The offshore businesses (NCP & Secure) are under enormous pressure – moving from a half year profit of $A9.05m in 2019 to a $A24m loss from October 2019 to March 2020. They close their half year a month earlier than Japan to allow for consolidation. Declining trade as a result of COVID-19 impacts only one month and appears to be a small factor in the reported losses.
No breakdown is provided on the forecast losses for the second half of the year, however the offshore losses will see a material increase as the full impact of COVID-19 will be felt.
Park24 has a strong balance sheet and the 2019/20 losses approximate the previous year’s profits. These can easily be absorbed, in addition to the likelihood of substantial impairments as a result of the NCP and Secure acquisitions, which totalled approximately $A516m.
How revenues recover will determine the impact on all leasehold operators.
ParkScience has been bearish on the recovery from the start and our position is unchanged. Secondary outbreaks have already struck Melbourne and Auckland (causing a complete lockdown), and various European and American cities with far worse infection rates per capita are trying to keep their economies open. Further outbreaks and lockdowns will occur.
Behaviours in respect of parking, car sharing, entertainment, travel and employment have changed, and are unlikely to quickly revert to pre COVID patterns – or may never do so.
For a leasehold model that has traditionally worked on a net margin of between 5 and 10% there is no room to move.
In Australia almost every legacy lease will be unprofitable, and the only way operators will be able to turn them around is when they expire. Fortunately, the days of 10 year straight terms are gone – however even with a WALE of 3 years the loss making will continue as it is likely that normalised revenues (whenever COVID is eradicated) will be around 10 to 15% below their pre COVID comparatives.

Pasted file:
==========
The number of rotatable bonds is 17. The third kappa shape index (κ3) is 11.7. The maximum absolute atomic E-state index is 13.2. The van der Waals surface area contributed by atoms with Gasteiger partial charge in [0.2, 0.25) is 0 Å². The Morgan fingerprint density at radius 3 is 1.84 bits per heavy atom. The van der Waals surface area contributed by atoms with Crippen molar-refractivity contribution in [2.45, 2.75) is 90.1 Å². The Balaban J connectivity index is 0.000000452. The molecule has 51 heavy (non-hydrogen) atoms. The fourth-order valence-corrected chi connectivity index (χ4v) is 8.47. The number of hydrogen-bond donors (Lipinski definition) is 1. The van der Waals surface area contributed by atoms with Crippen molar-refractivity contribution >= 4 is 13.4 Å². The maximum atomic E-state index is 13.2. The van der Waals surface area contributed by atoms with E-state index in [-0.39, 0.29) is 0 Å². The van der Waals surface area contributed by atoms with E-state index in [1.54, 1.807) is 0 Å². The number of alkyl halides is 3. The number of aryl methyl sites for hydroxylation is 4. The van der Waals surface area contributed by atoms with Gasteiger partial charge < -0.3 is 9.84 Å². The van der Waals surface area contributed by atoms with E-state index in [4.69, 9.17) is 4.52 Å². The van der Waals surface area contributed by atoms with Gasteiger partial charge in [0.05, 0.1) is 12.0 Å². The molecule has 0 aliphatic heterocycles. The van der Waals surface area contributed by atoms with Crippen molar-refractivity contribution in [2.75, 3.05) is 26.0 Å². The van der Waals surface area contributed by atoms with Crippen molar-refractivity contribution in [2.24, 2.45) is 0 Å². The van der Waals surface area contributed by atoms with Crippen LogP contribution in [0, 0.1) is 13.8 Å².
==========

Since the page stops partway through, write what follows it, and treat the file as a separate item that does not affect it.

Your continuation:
The industry was at a crossroads before COVID-19, which will continue to cause seismic change and disruption for operators and owners alike in a compressed time frame.
Operators will no longer write leases with limited upside (due to profit share clauses) and unlimited downside.
The leasehold model in Australia that has been used since 1970 is broken.
It will evolve rapidly – as operators will not take on COVID type risks (and I suspect retailers will be the same) however lessors need predictable income streams for valuation and (in the case of REITS) taxation purposes.
What it looks like is unpredictable.
In the interim, competitive tenders have effectively ceased as there is no appetite from operators to take on the risks associated with competitor’s sites and have far more pressing problems negotiating with lessors on loss makers. This may take another two years to resolve itself.
The operators themselves will have to change, with innovation through technology delivering more flexible B2C and B2B platforms being paramount, as the habits around CBD workers, entertainment and retail industries are undergoing structural upheaval.
Deep pockets and the ability to keep, develop and motivate experienced parking executives through difficult times is the other essential element. Data on its own will not be enough.
We are now in the world of unknown unknowns.
Hold onto your hats, this is going to be a wild and unpredictable ride.